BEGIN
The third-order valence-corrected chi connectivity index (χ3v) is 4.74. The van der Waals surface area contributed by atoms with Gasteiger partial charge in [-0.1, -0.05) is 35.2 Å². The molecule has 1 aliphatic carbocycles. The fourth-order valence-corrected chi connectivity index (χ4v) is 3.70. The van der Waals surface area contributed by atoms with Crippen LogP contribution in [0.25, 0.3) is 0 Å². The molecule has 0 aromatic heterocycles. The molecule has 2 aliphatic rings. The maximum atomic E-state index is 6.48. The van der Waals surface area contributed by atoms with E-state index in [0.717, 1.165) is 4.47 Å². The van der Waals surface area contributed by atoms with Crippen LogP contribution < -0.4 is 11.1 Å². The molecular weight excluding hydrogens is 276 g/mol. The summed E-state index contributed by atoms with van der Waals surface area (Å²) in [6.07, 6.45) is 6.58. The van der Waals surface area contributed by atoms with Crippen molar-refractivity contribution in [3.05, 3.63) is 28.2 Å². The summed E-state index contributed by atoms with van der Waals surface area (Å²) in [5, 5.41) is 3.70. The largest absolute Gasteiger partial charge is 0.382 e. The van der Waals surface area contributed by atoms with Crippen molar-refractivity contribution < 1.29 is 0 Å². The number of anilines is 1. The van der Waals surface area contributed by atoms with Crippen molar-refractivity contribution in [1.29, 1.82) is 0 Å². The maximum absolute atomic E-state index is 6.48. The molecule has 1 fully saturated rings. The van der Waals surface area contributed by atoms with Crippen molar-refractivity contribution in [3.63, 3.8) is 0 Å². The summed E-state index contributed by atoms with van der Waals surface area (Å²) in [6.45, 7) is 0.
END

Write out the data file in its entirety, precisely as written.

The third-order valence-corrected chi connectivity index (χ3v) is 4.74. The van der Waals surface area contributed by atoms with Gasteiger partial charge in [-0.1, -0.05) is 35.2 Å². The molecule has 1 aliphatic carbocycles. The fourth-order valence-corrected chi connectivity index (χ4v) is 3.70. The van der Waals surface area contributed by atoms with Crippen LogP contribution in [0.25, 0.3) is 0 Å². The molecule has 0 aromatic heterocycles. The molecule has 2 aliphatic rings. The maximum atomic E-state index is 6.48. The van der Waals surface area contributed by atoms with E-state index in [0.717, 1.165) is 4.47 Å². The van der Waals surface area contributed by atoms with Crippen LogP contribution < -0.4 is 11.1 Å². The molecular weight excluding hydrogens is 276 g/mol. The summed E-state index contributed by atoms with van der Waals surface area (Å²) in [6.07, 6.45) is 6.58. The van der Waals surface area contributed by atoms with Crippen molar-refractivity contribution in [3.05, 3.63) is 28.2 Å². The summed E-state index contributed by atoms with van der Waals surface area (Å²) in [5, 5.41) is 3.70. The largest absolute Gasteiger partial charge is 0.382 e. The van der Waals surface area contributed by atoms with Crippen molar-refractivity contribution < 1.29 is 0 Å². The number of anilines is 1. The van der Waals surface area contributed by atoms with Crippen molar-refractivity contribution in [1.29, 1.82) is 0 Å². The maximum absolute atomic E-state index is 6.48. The molecule has 1 fully saturated rings. The van der Waals surface area contributed by atoms with Crippen molar-refractivity contribution in [3.63, 3.8) is 0 Å². The summed E-state index contributed by atoms with van der Waals surface area (Å²) in [6.45, 7) is 0.